Major University Hires a President With Ties to Medicare Fraud
Cross Posted at Legal Schnauzer
The new president of the University of Kentucky has connections to massive research fraud from his previous position as chief academic officer at the University of Alabama at Birmingham (UAB).
Eli Capilouto became provost at UAB in 2002 and remained in that position until being named UK’s president yesterday. According to two whistleblower lawsuits, filed under the U.S. False Claims Act, UAB engaged in a research-fraud scheme involving hundreds of millions of dollars during much of the time Capilouto was a dean or provost at the school.
The lawsuits, filed in U.S. District Court in the Northern District of Alabama, allege that UAB engaged in about $600 million worth of research fraud over at least a 10-year period. The Bush Justice Department settled the qui tam cases in 2005, while Capilouto was provost, for $3.4 million, which was less than one percent of the alleged fraud. Under the treble-damages provision of the False Claims Act, UAB could have been liable for approximately $1.5 billion.
As we reported yesterday, Capilouto was part of a UAB administration that took steps to essentially condone racist and sexist language in official university policies. But UAB also faced charges of major financial mismanagement during Capilouto’s time at the school, including his time as provost.
Allegations in the qui tam complaints involve misappropriation of funds from Medicare, Medicaid, the National Institutes of Health (NIH), and other federal entities. The government alleged that UAB submitted claims under Title XVIII of the Social Security Act, which involves health insurance for the aged and disabled. UAB also allegedly defrauded a health-insurance program for military personnel and their dependents.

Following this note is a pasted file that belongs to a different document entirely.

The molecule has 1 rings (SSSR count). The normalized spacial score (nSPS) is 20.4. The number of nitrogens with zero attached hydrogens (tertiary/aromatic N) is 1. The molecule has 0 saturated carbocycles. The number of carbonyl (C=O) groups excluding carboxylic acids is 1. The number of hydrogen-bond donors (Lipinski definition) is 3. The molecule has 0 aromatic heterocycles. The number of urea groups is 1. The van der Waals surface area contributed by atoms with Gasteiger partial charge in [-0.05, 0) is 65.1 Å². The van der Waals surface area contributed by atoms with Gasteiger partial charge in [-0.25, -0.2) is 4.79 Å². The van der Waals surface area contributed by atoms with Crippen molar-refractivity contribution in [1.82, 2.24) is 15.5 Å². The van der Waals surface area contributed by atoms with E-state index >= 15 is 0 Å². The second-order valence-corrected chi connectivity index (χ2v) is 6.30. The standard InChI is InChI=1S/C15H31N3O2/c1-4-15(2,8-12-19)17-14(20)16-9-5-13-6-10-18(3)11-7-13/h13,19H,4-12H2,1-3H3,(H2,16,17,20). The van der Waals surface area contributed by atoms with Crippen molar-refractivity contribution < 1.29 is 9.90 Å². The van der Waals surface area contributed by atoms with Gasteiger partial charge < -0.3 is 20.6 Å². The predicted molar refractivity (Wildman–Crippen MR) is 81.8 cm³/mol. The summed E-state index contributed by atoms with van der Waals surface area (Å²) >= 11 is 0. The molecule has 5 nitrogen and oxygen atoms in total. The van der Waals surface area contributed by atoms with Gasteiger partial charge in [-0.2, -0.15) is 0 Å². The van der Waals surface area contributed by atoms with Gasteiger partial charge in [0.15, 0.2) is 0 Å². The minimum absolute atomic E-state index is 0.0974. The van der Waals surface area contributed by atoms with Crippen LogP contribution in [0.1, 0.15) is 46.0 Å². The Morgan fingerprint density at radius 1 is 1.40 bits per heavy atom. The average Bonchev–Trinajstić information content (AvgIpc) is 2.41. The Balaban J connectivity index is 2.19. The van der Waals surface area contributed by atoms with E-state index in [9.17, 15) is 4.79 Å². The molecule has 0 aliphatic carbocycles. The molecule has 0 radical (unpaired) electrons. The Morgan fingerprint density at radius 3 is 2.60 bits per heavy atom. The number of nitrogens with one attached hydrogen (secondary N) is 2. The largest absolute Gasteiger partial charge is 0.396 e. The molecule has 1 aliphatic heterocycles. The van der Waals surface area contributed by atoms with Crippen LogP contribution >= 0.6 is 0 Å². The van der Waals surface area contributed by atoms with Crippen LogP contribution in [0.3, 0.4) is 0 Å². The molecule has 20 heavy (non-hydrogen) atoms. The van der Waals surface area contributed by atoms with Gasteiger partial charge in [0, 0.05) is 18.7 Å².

As we reported previously, a source has told Legal Schnauzer that the U.S. attorney for the Northern District of Alabama at the time, Bush appointee Alice Martin, did not even investigate the claims. The settlement figure was based on one claim to which UAB officials admitted wrongdoing. More than 100 similar cases within UAB were ignored by Bush officials.
No wonder the Lexington Herald-Leader reported Tuesday that Capilouto had supported a number of conservative political figures, including U.S. Sens. Jeff Sessions (R-AL), Richard Shelby (R-AL), and Mitch McConnell (R-KY), plus . . . President George W. Bush.
No wonder the Obama administration had to deal with exploding health-care costs when it took office. No wonder a UAB administration headed by President Carol Garrison and Capilouto unlawfully terminated me for writing what could be called a progressive blog, outlining wrongdoing by mostly Republican judges in Alabama and officials in the Bush DOJ–especially related to the political prosecution of former Governor Don Siegelman.
Thomas Gober, a former auditor and research-compliance director at UAB, filed the first whistleblower complaint. Gober now has his own forensic-accounting firm and was featured in a Newsweek article about fraud at financial giant AIG.
Dr. Jay Meythaler, a physician who practiced in rehabilitation medicine at UAB until his resignation in 2004, filed the second whistleblower complaint. He now serves on the faculty at Wayne State University in Detroit.
Here is a timeline of Capilouto’s rise to power in academia and the allegations of fraud in the qui tam complaints:
* 1991–A UAB scheme to submit false claims to Medicare, Medicaid, and NIH begins at least by this date. It might have started earlier.
* 1994–Capilouto is named dean of the UAB School of Public Health.
* 2001–Gober files his whistleblower complaint and resigns from UAB.
* 2002–Capilouto is named UAB’s provost, the chief academic officer.
* 2004–Meythaler files his whistleblower complaint and resigns from UAB.
* 2005–The U.S. Justice Department consolidates the two claims and settles the case with UAB.
* 2011–Capilouto is named president of the University of Kentucky.
Research fraud at UAB took several forms, and Gober’s complaint provides devastating details. (See the full complaint at the end of this post.)